Researchers have found out that coleoid cephalopods (which include octopuses, squids, and cuttlefish) have an uncanny ability to recode their RNA.
According to the study published in the journal Cell, coleoid cephalopods have an unusually high number of sites for recoding RNA in the cells of their nervous system. This, in turn, gives these cephalopods the ability to produce more diverse proteins for neural function.
“This trade-off between genome evolution and transcriptome plasticity highlights the importance of RNA recording as a strategy for diversifying proteins, particularly those associated with neural function,” the authors of the study stated.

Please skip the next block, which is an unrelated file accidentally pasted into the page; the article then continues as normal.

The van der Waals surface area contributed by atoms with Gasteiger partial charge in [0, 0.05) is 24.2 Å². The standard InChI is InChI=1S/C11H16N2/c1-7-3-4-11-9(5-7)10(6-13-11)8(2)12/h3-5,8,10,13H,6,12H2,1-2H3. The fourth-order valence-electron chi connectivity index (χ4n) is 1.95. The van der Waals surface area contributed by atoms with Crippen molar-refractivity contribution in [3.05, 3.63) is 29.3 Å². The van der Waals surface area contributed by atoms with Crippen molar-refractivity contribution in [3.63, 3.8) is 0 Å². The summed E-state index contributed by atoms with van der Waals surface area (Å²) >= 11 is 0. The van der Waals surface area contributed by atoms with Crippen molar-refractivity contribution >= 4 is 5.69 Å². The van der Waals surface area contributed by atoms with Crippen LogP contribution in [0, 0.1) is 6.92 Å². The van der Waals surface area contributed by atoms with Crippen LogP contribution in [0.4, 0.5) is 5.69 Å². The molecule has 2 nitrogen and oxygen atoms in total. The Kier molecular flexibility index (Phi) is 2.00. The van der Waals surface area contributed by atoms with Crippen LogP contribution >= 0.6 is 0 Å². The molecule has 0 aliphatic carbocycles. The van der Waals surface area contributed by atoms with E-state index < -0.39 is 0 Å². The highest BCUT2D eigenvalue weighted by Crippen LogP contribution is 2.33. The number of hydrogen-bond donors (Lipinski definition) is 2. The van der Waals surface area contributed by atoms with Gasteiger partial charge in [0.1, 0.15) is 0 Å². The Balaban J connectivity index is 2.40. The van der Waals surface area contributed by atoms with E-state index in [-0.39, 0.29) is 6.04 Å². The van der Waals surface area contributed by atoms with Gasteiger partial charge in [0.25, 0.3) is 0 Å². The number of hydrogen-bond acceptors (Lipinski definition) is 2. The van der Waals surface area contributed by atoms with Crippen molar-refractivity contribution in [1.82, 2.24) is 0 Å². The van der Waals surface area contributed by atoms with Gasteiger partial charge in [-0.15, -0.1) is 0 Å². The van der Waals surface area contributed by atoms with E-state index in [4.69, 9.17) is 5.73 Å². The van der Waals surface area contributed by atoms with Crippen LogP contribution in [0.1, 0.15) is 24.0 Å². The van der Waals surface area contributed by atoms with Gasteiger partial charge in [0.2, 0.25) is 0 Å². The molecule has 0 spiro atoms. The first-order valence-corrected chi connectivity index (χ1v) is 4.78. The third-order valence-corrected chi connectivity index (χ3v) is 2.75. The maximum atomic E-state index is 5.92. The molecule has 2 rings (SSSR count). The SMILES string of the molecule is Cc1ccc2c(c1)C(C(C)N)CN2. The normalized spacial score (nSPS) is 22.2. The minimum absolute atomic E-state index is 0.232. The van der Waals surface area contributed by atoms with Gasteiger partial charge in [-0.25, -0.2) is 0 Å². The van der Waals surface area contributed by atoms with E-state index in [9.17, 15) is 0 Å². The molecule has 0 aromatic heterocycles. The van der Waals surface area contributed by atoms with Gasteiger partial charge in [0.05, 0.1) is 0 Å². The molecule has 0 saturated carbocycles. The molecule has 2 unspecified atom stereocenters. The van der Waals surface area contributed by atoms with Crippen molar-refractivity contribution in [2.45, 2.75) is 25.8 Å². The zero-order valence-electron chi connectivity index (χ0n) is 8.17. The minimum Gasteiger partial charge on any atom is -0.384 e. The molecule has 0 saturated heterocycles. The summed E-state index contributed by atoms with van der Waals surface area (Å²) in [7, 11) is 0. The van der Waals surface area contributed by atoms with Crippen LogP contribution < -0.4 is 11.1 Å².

While up to 60 percent of the RNA transcript database in coleoid cephalopods can be recoded, just one percent of the RNA transcript database in humans can be recoded.
While RNA recoding gives many advantages to coleoid cephalopods, there is a price for this. According to researchers, these animals have had to give up genetic mutation.
“Mutation is usually thought of as the currency of natural selection, and these animals are suppressing that to maintain recoding flexibility at the RNA level,” Dr. Joshua Rosenthal, a co-author of the study, said.